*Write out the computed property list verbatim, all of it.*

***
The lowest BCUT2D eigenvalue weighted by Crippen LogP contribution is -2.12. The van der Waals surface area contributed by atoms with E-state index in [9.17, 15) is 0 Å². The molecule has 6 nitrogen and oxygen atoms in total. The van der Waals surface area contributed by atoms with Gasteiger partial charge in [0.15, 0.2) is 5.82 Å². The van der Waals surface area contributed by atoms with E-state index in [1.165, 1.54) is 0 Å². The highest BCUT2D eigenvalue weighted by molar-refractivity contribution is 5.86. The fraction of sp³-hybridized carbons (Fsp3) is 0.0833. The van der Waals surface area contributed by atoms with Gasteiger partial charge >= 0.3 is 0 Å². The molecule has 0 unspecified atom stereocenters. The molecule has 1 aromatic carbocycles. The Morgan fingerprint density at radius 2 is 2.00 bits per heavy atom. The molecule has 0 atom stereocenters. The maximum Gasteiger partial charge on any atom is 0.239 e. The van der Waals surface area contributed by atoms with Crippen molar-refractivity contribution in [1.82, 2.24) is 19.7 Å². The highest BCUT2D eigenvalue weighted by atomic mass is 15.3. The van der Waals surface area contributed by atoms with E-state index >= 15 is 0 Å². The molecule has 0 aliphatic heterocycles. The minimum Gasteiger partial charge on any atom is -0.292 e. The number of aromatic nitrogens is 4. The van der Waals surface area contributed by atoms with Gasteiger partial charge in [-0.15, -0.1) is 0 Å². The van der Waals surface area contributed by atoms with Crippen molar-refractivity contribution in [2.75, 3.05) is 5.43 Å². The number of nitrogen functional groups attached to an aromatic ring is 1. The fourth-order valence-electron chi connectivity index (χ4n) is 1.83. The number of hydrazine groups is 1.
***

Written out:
The lowest BCUT2D eigenvalue weighted by Crippen LogP contribution is -2.12. The van der Waals surface area contributed by atoms with E-state index in [9.17, 15) is 0 Å². The molecule has 6 nitrogen and oxygen atoms in total. The van der Waals surface area contributed by atoms with Gasteiger partial charge in [0.15, 0.2) is 5.82 Å². The van der Waals surface area contributed by atoms with E-state index in [1.165, 1.54) is 0 Å². The highest BCUT2D eigenvalue weighted by molar-refractivity contribution is 5.86. The fraction of sp³-hybridized carbons (Fsp3) is 0.0833. The van der Waals surface area contributed by atoms with Gasteiger partial charge >= 0.3 is 0 Å². The molecule has 0 unspecified atom stereocenters. The molecule has 1 aromatic carbocycles. The Morgan fingerprint density at radius 2 is 2.00 bits per heavy atom. The molecule has 0 atom stereocenters. The maximum Gasteiger partial charge on any atom is 0.239 e. The van der Waals surface area contributed by atoms with Crippen molar-refractivity contribution in [1.82, 2.24) is 19.7 Å². The highest BCUT2D eigenvalue weighted by atomic mass is 15.3. The van der Waals surface area contributed by atoms with E-state index >= 15 is 0 Å². The molecule has 0 aliphatic heterocycles. The minimum Gasteiger partial charge on any atom is -0.292 e. The number of aromatic nitrogens is 4. The van der Waals surface area contributed by atoms with Gasteiger partial charge in [-0.15, -0.1) is 0 Å². The van der Waals surface area contributed by atoms with Crippen molar-refractivity contribution in [2.75, 3.05) is 5.43 Å². The number of nitrogen functional groups attached to an aromatic ring is 1. The fourth-order valence-electron chi connectivity index (χ4n) is 1.83. The number of hydrazine groups is 1.